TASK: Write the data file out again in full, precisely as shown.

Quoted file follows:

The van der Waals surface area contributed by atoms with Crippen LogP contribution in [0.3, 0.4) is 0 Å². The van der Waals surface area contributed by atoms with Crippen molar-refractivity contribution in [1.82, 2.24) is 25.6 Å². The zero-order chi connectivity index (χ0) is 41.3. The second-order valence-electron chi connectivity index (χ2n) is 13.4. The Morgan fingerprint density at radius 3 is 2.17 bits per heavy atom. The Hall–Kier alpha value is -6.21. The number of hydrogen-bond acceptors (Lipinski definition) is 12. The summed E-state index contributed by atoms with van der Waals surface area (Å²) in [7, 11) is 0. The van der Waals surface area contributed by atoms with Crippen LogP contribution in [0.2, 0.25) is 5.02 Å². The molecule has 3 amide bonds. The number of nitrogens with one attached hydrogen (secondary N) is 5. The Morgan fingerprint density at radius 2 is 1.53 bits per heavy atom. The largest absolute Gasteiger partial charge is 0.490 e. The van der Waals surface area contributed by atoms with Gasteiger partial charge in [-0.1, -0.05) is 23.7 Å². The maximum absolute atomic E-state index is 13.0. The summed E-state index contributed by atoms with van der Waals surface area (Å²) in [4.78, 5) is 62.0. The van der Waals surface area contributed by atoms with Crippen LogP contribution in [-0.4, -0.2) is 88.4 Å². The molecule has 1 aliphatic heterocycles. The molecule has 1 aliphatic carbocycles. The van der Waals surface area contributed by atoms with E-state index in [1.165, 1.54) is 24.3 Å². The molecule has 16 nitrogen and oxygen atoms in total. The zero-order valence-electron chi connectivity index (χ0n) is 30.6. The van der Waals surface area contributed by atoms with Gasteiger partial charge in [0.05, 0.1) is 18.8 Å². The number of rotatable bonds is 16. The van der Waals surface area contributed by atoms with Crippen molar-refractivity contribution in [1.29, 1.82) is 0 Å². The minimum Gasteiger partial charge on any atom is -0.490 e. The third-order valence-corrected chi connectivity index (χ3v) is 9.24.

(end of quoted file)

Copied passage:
The van der Waals surface area contributed by atoms with Crippen LogP contribution in [0.3, 0.4) is 0 Å². The van der Waals surface area contributed by atoms with Crippen molar-refractivity contribution in [1.82, 2.24) is 25.6 Å². The zero-order chi connectivity index (χ0) is 41.3. The second-order valence-electron chi connectivity index (χ2n) is 13.4. The Morgan fingerprint density at radius 3 is 2.17 bits per heavy atom. The Hall–Kier alpha value is -6.21. The number of hydrogen-bond acceptors (Lipinski definition) is 12. The summed E-state index contributed by atoms with van der Waals surface area (Å²) in [7, 11) is 0. The van der Waals surface area contributed by atoms with Crippen LogP contribution in [0.2, 0.25) is 5.02 Å². The molecule has 3 amide bonds. The number of nitrogens with one attached hydrogen (secondary N) is 5. The Morgan fingerprint density at radius 2 is 1.53 bits per heavy atom. The largest absolute Gasteiger partial charge is 0.490 e. The van der Waals surface area contributed by atoms with Gasteiger partial charge in [-0.1, -0.05) is 23.7 Å². The maximum absolute atomic E-state index is 13.0. The summed E-state index contributed by atoms with van der Waals surface area (Å²) in [4.78, 5) is 62.0. The van der Waals surface area contributed by atoms with Crippen LogP contribution in [-0.4, -0.2) is 88.4 Å². The molecule has 1 aliphatic heterocycles. The molecule has 1 aliphatic carbocycles. The van der Waals surface area contributed by atoms with E-state index in [1.165, 1.54) is 24.3 Å². The molecule has 16 nitrogen and oxygen atoms in total. The zero-order valence-electron chi connectivity index (χ0n) is 30.6. The van der Waals surface area contributed by atoms with Gasteiger partial charge in [0.05, 0.1) is 18.8 Å². The number of rotatable bonds is 16. The van der Waals surface area contributed by atoms with Crippen molar-refractivity contribution in [1.29, 1.82) is 0 Å². The minimum Gasteiger partial charge on any atom is -0.490 e. The third-order valence-corrected chi connectivity index (χ3v) is 9.24.